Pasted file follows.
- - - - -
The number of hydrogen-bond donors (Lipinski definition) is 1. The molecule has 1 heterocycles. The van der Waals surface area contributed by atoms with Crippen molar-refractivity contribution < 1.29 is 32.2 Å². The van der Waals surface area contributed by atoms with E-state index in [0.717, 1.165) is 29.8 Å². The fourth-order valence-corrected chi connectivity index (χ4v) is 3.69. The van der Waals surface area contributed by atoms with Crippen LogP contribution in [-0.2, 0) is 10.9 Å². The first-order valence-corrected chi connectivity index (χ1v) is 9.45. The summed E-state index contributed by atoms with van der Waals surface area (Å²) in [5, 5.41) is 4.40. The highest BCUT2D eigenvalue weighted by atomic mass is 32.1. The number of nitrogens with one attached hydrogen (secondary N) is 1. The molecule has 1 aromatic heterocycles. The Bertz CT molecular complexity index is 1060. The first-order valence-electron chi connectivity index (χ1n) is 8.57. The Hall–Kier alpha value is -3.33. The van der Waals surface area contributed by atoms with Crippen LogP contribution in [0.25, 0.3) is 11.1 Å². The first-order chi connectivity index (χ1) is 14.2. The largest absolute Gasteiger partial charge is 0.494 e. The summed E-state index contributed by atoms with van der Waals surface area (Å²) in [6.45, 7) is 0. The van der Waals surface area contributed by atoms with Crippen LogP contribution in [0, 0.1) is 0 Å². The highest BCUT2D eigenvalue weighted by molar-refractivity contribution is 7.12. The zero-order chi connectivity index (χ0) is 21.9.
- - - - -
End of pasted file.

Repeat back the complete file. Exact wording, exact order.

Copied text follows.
The number of hydrogen-bond donors (Lipinski definition) is 1. The molecule has 1 heterocycles. The van der Waals surface area contributed by atoms with Crippen molar-refractivity contribution < 1.29 is 32.2 Å². The van der Waals surface area contributed by atoms with E-state index in [0.717, 1.165) is 29.8 Å². The fourth-order valence-corrected chi connectivity index (χ4v) is 3.69. The van der Waals surface area contributed by atoms with Crippen LogP contribution in [-0.2, 0) is 10.9 Å². The first-order valence-corrected chi connectivity index (χ1v) is 9.45. The summed E-state index contributed by atoms with van der Waals surface area (Å²) in [5, 5.41) is 4.40. The highest BCUT2D eigenvalue weighted by atomic mass is 32.1. The number of nitrogens with one attached hydrogen (secondary N) is 1. The molecule has 1 aromatic heterocycles. The Bertz CT molecular complexity index is 1060. The first-order valence-electron chi connectivity index (χ1n) is 8.57. The Hall–Kier alpha value is -3.33. The van der Waals surface area contributed by atoms with Crippen LogP contribution in [0.25, 0.3) is 11.1 Å². The first-order chi connectivity index (χ1) is 14.2. The largest absolute Gasteiger partial charge is 0.494 e. The summed E-state index contributed by atoms with van der Waals surface area (Å²) in [6.45, 7) is 0. The van der Waals surface area contributed by atoms with Crippen LogP contribution in [0, 0.1) is 0 Å². The highest BCUT2D eigenvalue weighted by molar-refractivity contribution is 7.12. The zero-order chi connectivity index (χ0) is 21.9.